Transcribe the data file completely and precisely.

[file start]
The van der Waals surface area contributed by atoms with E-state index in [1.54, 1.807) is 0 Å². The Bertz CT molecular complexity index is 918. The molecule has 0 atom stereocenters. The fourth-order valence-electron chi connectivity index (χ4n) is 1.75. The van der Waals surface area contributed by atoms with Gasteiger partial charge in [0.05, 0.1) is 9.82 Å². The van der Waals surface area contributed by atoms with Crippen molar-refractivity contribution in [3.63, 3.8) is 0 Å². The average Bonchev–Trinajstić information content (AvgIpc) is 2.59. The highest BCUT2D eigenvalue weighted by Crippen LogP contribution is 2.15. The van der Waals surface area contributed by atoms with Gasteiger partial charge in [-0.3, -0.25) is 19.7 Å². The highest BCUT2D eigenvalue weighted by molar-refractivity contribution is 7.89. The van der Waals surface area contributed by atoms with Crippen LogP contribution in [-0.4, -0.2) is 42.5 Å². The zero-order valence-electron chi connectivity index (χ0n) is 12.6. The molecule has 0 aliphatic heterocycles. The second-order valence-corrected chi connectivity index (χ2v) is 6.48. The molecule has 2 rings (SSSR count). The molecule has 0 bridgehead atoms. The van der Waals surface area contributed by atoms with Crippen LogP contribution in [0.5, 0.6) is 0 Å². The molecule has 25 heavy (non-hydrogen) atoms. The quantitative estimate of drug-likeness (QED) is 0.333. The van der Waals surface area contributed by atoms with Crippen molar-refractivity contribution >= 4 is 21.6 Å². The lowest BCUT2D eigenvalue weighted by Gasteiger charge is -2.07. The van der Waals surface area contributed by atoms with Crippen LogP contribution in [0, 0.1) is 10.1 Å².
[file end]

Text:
The van der Waals surface area contributed by atoms with E-state index in [1.54, 1.807) is 0 Å². The Bertz CT molecular complexity index is 918. The molecule has 0 atom stereocenters. The fourth-order valence-electron chi connectivity index (χ4n) is 1.75. The van der Waals surface area contributed by atoms with Gasteiger partial charge in [0.05, 0.1) is 9.82 Å². The van der Waals surface area contributed by atoms with Crippen molar-refractivity contribution in [3.63, 3.8) is 0 Å². The average Bonchev–Trinajstić information content (AvgIpc) is 2.59. The highest BCUT2D eigenvalue weighted by Crippen LogP contribution is 2.15. The van der Waals surface area contributed by atoms with Gasteiger partial charge in [-0.3, -0.25) is 19.7 Å². The highest BCUT2D eigenvalue weighted by molar-refractivity contribution is 7.89. The van der Waals surface area contributed by atoms with Crippen LogP contribution in [-0.4, -0.2) is 42.5 Å². The zero-order valence-electron chi connectivity index (χ0n) is 12.6. The molecule has 0 aliphatic heterocycles. The second-order valence-corrected chi connectivity index (χ2v) is 6.48. The molecule has 2 rings (SSSR count). The molecule has 0 bridgehead atoms. The van der Waals surface area contributed by atoms with Crippen LogP contribution in [0.5, 0.6) is 0 Å². The molecule has 25 heavy (non-hydrogen) atoms. The quantitative estimate of drug-likeness (QED) is 0.333. The van der Waals surface area contributed by atoms with Crippen molar-refractivity contribution >= 4 is 21.6 Å². The lowest BCUT2D eigenvalue weighted by Gasteiger charge is -2.07. The van der Waals surface area contributed by atoms with Crippen LogP contribution in [0, 0.1) is 10.1 Å².